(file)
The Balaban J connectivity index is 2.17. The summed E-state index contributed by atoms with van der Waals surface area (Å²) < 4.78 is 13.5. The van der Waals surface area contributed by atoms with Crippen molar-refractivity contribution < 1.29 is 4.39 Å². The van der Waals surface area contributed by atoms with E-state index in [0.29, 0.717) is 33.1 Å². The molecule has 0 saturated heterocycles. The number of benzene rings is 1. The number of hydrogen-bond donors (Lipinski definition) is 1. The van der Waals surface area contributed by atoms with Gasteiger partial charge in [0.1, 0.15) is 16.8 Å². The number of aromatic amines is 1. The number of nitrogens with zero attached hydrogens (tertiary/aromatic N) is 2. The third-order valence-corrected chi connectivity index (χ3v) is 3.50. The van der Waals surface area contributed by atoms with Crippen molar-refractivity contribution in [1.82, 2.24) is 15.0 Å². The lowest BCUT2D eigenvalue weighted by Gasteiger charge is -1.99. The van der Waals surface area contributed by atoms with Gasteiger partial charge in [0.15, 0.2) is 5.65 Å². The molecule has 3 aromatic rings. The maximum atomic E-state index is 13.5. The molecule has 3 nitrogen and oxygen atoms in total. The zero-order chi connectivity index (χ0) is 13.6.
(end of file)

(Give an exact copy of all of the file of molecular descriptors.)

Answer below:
The Balaban J connectivity index is 2.17. The summed E-state index contributed by atoms with van der Waals surface area (Å²) < 4.78 is 13.5. The van der Waals surface area contributed by atoms with Crippen molar-refractivity contribution < 1.29 is 4.39 Å². The van der Waals surface area contributed by atoms with E-state index in [0.29, 0.717) is 33.1 Å². The molecule has 0 saturated heterocycles. The number of benzene rings is 1. The number of hydrogen-bond donors (Lipinski definition) is 1. The van der Waals surface area contributed by atoms with Gasteiger partial charge in [0.1, 0.15) is 16.8 Å². The number of aromatic amines is 1. The number of nitrogens with zero attached hydrogens (tertiary/aromatic N) is 2. The third-order valence-corrected chi connectivity index (χ3v) is 3.50. The van der Waals surface area contributed by atoms with Crippen molar-refractivity contribution in [1.82, 2.24) is 15.0 Å². The lowest BCUT2D eigenvalue weighted by Gasteiger charge is -1.99. The van der Waals surface area contributed by atoms with Gasteiger partial charge in [0.15, 0.2) is 5.65 Å². The molecule has 3 aromatic rings. The maximum atomic E-state index is 13.5. The molecule has 3 nitrogen and oxygen atoms in total. The zero-order chi connectivity index (χ0) is 13.6.